At the beginning of September 2021, the Commission warned five Polish municipalities adopting the “LGBT-free zone” policy that if the motion was not withdrawn, part of the Covid-19 European recovery fund would be cut. The fund is part of REACT-EU, a program destined to help European Member States recover from the disastrous effects of the pandemic on their economies, with a total allocation of EUR 50.6 billion (under which 1.5 billion would correspond to the Polish state). By the end of the month, threatened by the prospect of additional sanctions, three Polish regional Councils eventually repealed motions declaring their provinces as “LGBT-free zones”.
Safeguarding a core principle of the European Union
The peculiarity of the European Union is that of not being a mere political and economic Union: in fact, one of its cornerstones concerns a set of core values which the European institutions and the Member States are compelled to respect and enforce all over the EU territory. Among them, the principle of non-discrimination, which summarizes the basic rights enjoyed by all EU citizens and is enshrined in the European Charter of Fundamental Rights, finds itself as central. Despite that, the safeguarding of individuals belonging to the LGBTQI+ community and their rights is still marginal if not obstructed by some Member States, like in the case of the aforementioned Poland, but also in countries like Hungary and Latvia.
In order to improve the overall situation of the LGBTQI community within the EU, in November 2020 the European Commission presented the LGBTQI Strategy 2020-2025, as it was previously announced by Ursula von der Leyen in the State of the Union Address. It revolves around four main pillars which provide the guidelines for targeted actions, namely tackling discrimination, ensuring safety, building inclusive societies and leading the call for LGBTIQ equality around the world.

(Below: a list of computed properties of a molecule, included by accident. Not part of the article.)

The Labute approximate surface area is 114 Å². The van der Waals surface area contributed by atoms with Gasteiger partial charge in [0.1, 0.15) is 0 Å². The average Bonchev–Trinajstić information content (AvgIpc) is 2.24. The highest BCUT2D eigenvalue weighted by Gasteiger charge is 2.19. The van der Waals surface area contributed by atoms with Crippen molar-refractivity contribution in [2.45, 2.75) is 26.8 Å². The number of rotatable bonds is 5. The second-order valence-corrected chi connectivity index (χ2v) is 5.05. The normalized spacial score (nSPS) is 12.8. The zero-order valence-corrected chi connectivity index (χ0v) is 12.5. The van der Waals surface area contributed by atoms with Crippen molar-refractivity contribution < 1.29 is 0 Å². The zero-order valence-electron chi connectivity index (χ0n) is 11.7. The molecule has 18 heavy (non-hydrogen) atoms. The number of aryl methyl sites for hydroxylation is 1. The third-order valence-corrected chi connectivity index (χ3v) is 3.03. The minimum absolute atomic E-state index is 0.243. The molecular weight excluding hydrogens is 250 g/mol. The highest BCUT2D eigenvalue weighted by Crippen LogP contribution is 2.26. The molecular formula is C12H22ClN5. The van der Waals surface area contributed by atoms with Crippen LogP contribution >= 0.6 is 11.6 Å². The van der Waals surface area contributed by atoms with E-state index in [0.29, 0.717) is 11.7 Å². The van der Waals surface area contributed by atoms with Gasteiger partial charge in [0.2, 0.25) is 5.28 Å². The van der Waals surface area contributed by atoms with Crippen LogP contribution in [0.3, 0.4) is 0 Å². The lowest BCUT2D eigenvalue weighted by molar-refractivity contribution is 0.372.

According to the LGBTQI Strategy’s fact sheet, despite an increasing belief among EU citizens that individuals belonging to the LGBTQI community should have the same rights as heterosexuals, a growing segment of LGBTQI people affirms having felt discriminated against. In response to this, the European Commission opted for integrating the fight of discrimination against LGBTIQ people in all EU policies as part of the Strategy.
What is next?
The repealing by some Polish municipalities of the motions regarding the creation of “LGBT-free zones” due to the pressures imposed by the European institutions has shown that, with the proper means, the EU can enforce the respect of its core values, in this case the principle of non-discrimination on the basis of sexual orientation. In spite of this, tendencies towards the adoption of homophobic policies and the lack of safeguarding of LGBTIQ+ rights by national governments keep being a relevant problem that needs to be promptly and firmly addressed. It remains to be seen if the strategies put in place by the Commission under Ursula von der Leyen’s mandate prove to be effective in addressing these issues.
[This article was first published in the issue 35 of the magazine]